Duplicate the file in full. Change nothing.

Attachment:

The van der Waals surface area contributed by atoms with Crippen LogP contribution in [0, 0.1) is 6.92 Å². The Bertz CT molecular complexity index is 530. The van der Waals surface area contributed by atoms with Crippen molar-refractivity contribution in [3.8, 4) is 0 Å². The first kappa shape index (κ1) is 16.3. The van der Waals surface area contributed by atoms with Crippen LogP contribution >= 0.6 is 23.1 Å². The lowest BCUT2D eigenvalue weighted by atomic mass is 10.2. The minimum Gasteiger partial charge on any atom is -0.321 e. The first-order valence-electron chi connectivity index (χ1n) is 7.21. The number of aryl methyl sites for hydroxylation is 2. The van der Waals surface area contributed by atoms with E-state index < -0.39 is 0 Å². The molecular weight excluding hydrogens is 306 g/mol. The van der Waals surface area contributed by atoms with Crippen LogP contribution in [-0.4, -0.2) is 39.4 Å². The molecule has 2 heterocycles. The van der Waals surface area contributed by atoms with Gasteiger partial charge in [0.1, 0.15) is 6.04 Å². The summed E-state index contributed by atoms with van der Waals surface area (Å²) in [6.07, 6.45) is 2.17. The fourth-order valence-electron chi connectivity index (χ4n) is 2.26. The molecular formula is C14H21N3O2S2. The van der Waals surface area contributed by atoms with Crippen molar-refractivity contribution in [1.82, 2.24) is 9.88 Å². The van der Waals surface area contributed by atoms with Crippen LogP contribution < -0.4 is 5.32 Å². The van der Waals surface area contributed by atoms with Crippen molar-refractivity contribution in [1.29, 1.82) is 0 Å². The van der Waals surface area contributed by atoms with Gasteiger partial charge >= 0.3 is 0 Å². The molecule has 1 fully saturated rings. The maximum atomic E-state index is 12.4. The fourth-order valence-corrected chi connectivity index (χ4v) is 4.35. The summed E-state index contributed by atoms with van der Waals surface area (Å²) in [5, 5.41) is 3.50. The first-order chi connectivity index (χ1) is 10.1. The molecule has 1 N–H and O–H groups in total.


The van der Waals surface area contributed by atoms with Crippen LogP contribution in [0, 0.1) is 6.92 Å². The Bertz CT molecular complexity index is 530. The van der Waals surface area contributed by atoms with Crippen molar-refractivity contribution in [3.8, 4) is 0 Å². The first kappa shape index (κ1) is 16.3. The van der Waals surface area contributed by atoms with Crippen LogP contribution >= 0.6 is 23.1 Å². The lowest BCUT2D eigenvalue weighted by atomic mass is 10.2. The minimum Gasteiger partial charge on any atom is -0.321 e. The first-order valence-electron chi connectivity index (χ1n) is 7.21. The number of aryl methyl sites for hydroxylation is 2. The van der Waals surface area contributed by atoms with E-state index < -0.39 is 0 Å². The molecular weight excluding hydrogens is 306 g/mol. The van der Waals surface area contributed by atoms with Crippen LogP contribution in [-0.4, -0.2) is 39.4 Å². The molecule has 2 heterocycles. The van der Waals surface area contributed by atoms with Gasteiger partial charge in [0.1, 0.15) is 6.04 Å². The summed E-state index contributed by atoms with van der Waals surface area (Å²) in [6.07, 6.45) is 2.17. The fourth-order valence-electron chi connectivity index (χ4n) is 2.26. The molecular formula is C14H21N3O2S2. The van der Waals surface area contributed by atoms with Crippen molar-refractivity contribution in [1.82, 2.24) is 9.88 Å². The van der Waals surface area contributed by atoms with Crippen LogP contribution < -0.4 is 5.32 Å². The van der Waals surface area contributed by atoms with Crippen molar-refractivity contribution in [1.29, 1.82) is 0 Å². The van der Waals surface area contributed by atoms with Gasteiger partial charge >= 0.3 is 0 Å². The molecule has 1 fully saturated rings. The maximum atomic E-state index is 12.4. The fourth-order valence-corrected chi connectivity index (χ4v) is 4.35. The summed E-state index contributed by atoms with van der Waals surface area (Å²) in [5, 5.41) is 3.50. The first-order chi connectivity index (χ1) is 10.1. The molecule has 1 N–H and O–H groups in total.